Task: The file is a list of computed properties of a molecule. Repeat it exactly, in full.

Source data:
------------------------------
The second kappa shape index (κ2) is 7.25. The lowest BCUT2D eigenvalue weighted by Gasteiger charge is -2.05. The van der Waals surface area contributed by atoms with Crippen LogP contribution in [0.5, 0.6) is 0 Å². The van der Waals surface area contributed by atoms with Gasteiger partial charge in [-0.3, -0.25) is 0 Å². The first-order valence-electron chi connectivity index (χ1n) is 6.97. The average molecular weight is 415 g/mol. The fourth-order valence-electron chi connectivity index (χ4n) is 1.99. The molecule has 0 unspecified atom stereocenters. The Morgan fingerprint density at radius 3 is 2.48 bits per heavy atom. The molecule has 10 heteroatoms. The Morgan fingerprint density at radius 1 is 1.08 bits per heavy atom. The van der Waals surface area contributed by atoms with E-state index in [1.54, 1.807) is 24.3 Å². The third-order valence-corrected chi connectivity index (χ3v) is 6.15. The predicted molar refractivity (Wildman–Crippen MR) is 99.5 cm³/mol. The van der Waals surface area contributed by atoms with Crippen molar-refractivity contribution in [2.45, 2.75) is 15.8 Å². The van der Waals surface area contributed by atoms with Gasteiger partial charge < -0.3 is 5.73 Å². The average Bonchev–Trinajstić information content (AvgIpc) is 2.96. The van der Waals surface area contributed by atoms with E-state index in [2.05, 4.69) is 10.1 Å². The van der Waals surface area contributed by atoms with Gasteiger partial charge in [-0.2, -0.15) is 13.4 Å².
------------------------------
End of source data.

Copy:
The second kappa shape index (κ2) is 7.25. The lowest BCUT2D eigenvalue weighted by Gasteiger charge is -2.05. The van der Waals surface area contributed by atoms with Crippen LogP contribution in [0.5, 0.6) is 0 Å². The van der Waals surface area contributed by atoms with Gasteiger partial charge in [-0.3, -0.25) is 0 Å². The first-order valence-electron chi connectivity index (χ1n) is 6.97. The average molecular weight is 415 g/mol. The fourth-order valence-electron chi connectivity index (χ4n) is 1.99. The molecule has 0 unspecified atom stereocenters. The Morgan fingerprint density at radius 3 is 2.48 bits per heavy atom. The molecule has 10 heteroatoms. The Morgan fingerprint density at radius 1 is 1.08 bits per heavy atom. The van der Waals surface area contributed by atoms with E-state index in [1.54, 1.807) is 24.3 Å². The third-order valence-corrected chi connectivity index (χ3v) is 6.15. The predicted molar refractivity (Wildman–Crippen MR) is 99.5 cm³/mol. The van der Waals surface area contributed by atoms with Crippen molar-refractivity contribution in [2.45, 2.75) is 15.8 Å². The van der Waals surface area contributed by atoms with Gasteiger partial charge < -0.3 is 5.73 Å². The average Bonchev–Trinajstić information content (AvgIpc) is 2.96. The van der Waals surface area contributed by atoms with E-state index in [2.05, 4.69) is 10.1 Å². The van der Waals surface area contributed by atoms with Gasteiger partial charge in [-0.2, -0.15) is 13.4 Å².